All of the system circuits 12 are connected to the supply voltage VCC, therefore leakage currents will still flow when the bias supply 10 is turned off by the switch circuit 36 as described above; if there are any significant leakage paths in any the transistors of the system circuits, which can number in the high hundreds, battery degradation could occur at a faster rate than is desirable. However, the process utilized to form the circuits of the bias supply 10 and the system circuits 20a . . . n is the oxide-isolation process, which isolates the collectors of the transistors from each other with trenches etched into the epitaxial layer, the trenches being lined with silicon dioxide an filled with polycrystalline silicon, the process yielding circuits with very low leakage current. Consequently, when the desired bias currents are shut off by disabling the PWRUP1 signal, the leakage current, from all 700 to 800 transistors in the system, is very low--on the order of nanoamps. Circuits built with conventional junction isolation processes would also benefit from this technique; however, the magnitude of the off current would not be as low.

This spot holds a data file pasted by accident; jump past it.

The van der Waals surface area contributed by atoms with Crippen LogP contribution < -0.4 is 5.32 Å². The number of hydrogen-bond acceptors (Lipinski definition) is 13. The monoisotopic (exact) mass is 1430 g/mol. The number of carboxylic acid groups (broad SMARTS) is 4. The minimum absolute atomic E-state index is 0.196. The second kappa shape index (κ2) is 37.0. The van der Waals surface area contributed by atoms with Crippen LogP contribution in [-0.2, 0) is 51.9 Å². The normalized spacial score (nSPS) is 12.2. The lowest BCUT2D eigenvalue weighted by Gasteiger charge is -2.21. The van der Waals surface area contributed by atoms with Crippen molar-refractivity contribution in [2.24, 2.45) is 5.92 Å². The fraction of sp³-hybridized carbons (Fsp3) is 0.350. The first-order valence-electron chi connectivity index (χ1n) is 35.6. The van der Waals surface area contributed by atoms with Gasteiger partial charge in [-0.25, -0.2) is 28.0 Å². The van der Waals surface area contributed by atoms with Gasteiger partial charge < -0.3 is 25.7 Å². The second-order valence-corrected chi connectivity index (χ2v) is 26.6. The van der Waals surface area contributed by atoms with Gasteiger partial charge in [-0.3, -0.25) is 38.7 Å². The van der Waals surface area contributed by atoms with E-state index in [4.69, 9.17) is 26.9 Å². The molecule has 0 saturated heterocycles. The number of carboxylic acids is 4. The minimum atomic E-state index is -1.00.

Referring to the FIG. 5 timing diagram, it is seen that system current IVCC, from system turn-off time Tto, when the PWRUP1 signal is disabled, decays from 15 ma to essentially zero current, less than 100 nanoamps, within 300 microseconds. Naturally, the exact figures are circuit dependent and the invention will operate in other environments.
In summary one embodiment of the invention provides a microcircuit bias supply capable of an intermittent duty-cycle under external control. The bias supply generates circuit bias derived from a current source referenced to a voltage-reference circuit, which in turn is provided with operating current from a reference current source circuit coupled to an on/off circuit that disables the reference current source, which switches off the bias current to the microcircuits, whereby only leakage current flows during quiescent periods. The microcircuits can for example be implemented in oxide-isolated bipolar integrated circuits.